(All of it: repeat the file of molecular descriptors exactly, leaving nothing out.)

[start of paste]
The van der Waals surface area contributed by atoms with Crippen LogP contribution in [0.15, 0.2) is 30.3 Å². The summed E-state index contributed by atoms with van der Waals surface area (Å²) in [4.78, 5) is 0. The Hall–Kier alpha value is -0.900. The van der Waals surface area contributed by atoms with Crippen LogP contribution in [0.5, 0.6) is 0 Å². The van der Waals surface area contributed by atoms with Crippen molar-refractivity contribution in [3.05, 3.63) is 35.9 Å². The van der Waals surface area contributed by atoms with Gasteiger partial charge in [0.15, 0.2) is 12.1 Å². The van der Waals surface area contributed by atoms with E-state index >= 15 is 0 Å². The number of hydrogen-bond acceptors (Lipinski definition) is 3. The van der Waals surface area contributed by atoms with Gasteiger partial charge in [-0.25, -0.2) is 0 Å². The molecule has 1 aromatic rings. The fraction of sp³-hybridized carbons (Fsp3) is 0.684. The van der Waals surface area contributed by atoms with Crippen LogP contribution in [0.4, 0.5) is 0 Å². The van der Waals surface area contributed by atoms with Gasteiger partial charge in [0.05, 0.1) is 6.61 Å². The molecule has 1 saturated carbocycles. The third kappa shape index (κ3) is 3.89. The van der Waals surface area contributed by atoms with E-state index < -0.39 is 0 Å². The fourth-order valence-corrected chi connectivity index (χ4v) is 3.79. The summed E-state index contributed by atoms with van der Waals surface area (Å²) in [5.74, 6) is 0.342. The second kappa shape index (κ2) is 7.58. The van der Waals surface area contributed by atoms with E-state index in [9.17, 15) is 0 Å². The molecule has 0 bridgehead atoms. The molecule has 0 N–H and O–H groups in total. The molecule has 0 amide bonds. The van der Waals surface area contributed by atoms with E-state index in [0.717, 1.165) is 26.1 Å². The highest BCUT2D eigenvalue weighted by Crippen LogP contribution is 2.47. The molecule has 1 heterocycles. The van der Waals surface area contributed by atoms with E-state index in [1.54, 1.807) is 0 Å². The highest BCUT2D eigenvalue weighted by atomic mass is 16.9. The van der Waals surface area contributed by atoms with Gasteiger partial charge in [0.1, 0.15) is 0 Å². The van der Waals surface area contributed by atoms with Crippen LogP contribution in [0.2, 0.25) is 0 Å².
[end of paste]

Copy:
The van der Waals surface area contributed by atoms with Crippen LogP contribution in [0.15, 0.2) is 30.3 Å². The summed E-state index contributed by atoms with van der Waals surface area (Å²) in [4.78, 5) is 0. The Hall–Kier alpha value is -0.900. The van der Waals surface area contributed by atoms with Crippen LogP contribution in [0.5, 0.6) is 0 Å². The van der Waals surface area contributed by atoms with Crippen molar-refractivity contribution in [3.05, 3.63) is 35.9 Å². The van der Waals surface area contributed by atoms with Gasteiger partial charge in [0.15, 0.2) is 12.1 Å². The van der Waals surface area contributed by atoms with E-state index >= 15 is 0 Å². The number of hydrogen-bond acceptors (Lipinski definition) is 3. The van der Waals surface area contributed by atoms with Gasteiger partial charge in [-0.25, -0.2) is 0 Å². The molecule has 1 aromatic rings. The fraction of sp³-hybridized carbons (Fsp3) is 0.684. The van der Waals surface area contributed by atoms with Crippen LogP contribution in [0.4, 0.5) is 0 Å². The van der Waals surface area contributed by atoms with Gasteiger partial charge in [0.05, 0.1) is 6.61 Å². The molecule has 1 saturated carbocycles. The third kappa shape index (κ3) is 3.89. The van der Waals surface area contributed by atoms with E-state index < -0.39 is 0 Å². The fourth-order valence-corrected chi connectivity index (χ4v) is 3.79. The summed E-state index contributed by atoms with van der Waals surface area (Å²) in [5.74, 6) is 0.342. The second kappa shape index (κ2) is 7.58. The van der Waals surface area contributed by atoms with E-state index in [9.17, 15) is 0 Å². The molecule has 0 bridgehead atoms. The molecule has 0 N–H and O–H groups in total. The molecule has 0 amide bonds. The van der Waals surface area contributed by atoms with E-state index in [0.717, 1.165) is 26.1 Å². The highest BCUT2D eigenvalue weighted by Crippen LogP contribution is 2.47. The molecule has 1 heterocycles. The van der Waals surface area contributed by atoms with E-state index in [1.54, 1.807) is 0 Å². The highest BCUT2D eigenvalue weighted by atomic mass is 16.9. The van der Waals surface area contributed by atoms with Gasteiger partial charge in [0.1, 0.15) is 0 Å². The van der Waals surface area contributed by atoms with Crippen LogP contribution in [0.2, 0.25) is 0 Å².